A couple of days ago I responded to a post from Rogue Medic, one of my EMS friends who happens to be an incredibly prolific writer. Something that he does that I really like is that he researches virtually everything he writes about. And one thing that I’ve really found to be true, especially with his writing, is that arguing with facts is extremely difficult. To that end, reading some commentary to his posts can be pretty amusing. I’m often reminded that it’s extremely difficult to “have a battle of wits with the unarmed.”
Anyway, recently he wrote about an article detailing a cardiac arrest save where the physician (who was the author of the article) encountered family who produced a Do Not Resuscitate order for the patient.
The article – and RM’s commentary – are interesting in that they are different. For the sake of forming an independent opinion, reading is recommended. Also, the references are solid; there are a number of them that support the post, and while I did not read them thoroughly, I did skim them. They are also worth looking at for background.
I have some thoughts of my own. While my thoughts may not be as concise or as well-researched as either RM or of Dr. Veysman (the author of the article), I hope I can express them at least somewhat cogently.
On two different occasions recently I’ve worked cardiac arrests where I’ve found out afterward the patients involved had DNR orders in place that we weren’t aware of at the time we worked the patient. One of them wasn’t all that long ago; I wrote about it, in fact. As it was, this patient had numerous health-related problems that were quite significant, including renal failure and diabetes. And while our efforts to resuscitate him were successful in the short-term, he died two days later in the hospital’s ICU.
We were not made aware of the existence of the DNR until about an hour after we brought the patient into the ED. It was pretty frustrating, at least for me; what if we were made aware of the DNR order when we arrived on scene? Obviously the outcome would have been different: we would have called our medical control resource and spoken to the physician on duty, described the situation, and notified the doc about the DNR. Under those circumstances, we would have not worked this particular patient.
Death with dignity? Probably so. More than being alive with what was likely irreversible brain damage for a couple of days post-resuscitation.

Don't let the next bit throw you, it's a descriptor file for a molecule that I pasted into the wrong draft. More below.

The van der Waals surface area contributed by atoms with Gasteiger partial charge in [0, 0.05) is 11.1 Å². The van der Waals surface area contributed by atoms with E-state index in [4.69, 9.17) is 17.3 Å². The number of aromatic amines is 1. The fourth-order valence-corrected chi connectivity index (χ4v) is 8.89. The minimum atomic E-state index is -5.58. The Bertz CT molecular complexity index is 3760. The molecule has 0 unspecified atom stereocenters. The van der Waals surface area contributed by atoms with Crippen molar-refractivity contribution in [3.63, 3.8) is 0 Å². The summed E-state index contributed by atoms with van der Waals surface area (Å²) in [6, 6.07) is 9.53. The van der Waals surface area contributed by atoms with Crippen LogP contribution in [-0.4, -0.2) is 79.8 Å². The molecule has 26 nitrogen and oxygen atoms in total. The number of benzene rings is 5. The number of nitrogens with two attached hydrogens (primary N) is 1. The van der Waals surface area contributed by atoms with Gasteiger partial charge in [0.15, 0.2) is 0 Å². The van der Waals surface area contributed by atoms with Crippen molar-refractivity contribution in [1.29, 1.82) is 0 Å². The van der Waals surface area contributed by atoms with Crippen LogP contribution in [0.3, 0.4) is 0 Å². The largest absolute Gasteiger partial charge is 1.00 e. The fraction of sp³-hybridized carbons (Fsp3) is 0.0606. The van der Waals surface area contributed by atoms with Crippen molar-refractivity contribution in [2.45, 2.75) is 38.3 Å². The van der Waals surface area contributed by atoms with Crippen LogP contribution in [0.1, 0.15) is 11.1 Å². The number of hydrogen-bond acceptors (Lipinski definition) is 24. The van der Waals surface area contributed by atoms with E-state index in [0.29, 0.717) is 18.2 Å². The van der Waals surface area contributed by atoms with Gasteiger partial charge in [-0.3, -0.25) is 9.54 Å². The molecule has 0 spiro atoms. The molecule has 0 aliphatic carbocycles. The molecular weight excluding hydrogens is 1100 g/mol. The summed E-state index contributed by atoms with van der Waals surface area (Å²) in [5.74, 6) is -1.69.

Another situation I encountered – again, not all that long ago – was the exact opposite of this. Dispatched to one of the area nursing facilities for a cardiac arrest and notified while we were responding that an active DNR was in force. When we arrived we were met by the officer on the engine who reiterated what we were told. By law we are obliged to verify that the patient is, in fact, dead. This requires actually examining and assessing the patient.
I brought the cardiac monitor into the facility and when we went inside we were directed to where the decedent patient was located. Sure enough, he was definitely dead and had been so for a while. Asystole in all of the leads we could look at simultaneously. Cyanosis in the extremities and the face. The beginning of rigor mortis. And a current, valid DNR order.
Now did this patient die with dignity? The only thing that would make me question whether that was the case is the facility this individual was in.
There is another side to this. It’s personal – what would I want if it were me in the position of patient? Up until now, I haven’t really thought about it much. And I still really don’t know what I would do if it were me in that position. And – to go a step further – I am my mother’s health-care proxy. If something catastrophic were to happen to her, I would have to make a decision. One thing she doesn’t have is a DNR order – because of this, decision making becomes somewhat more complex.
And now – because of the facts and opinions that I’ve read – I have to think about it. How can I not?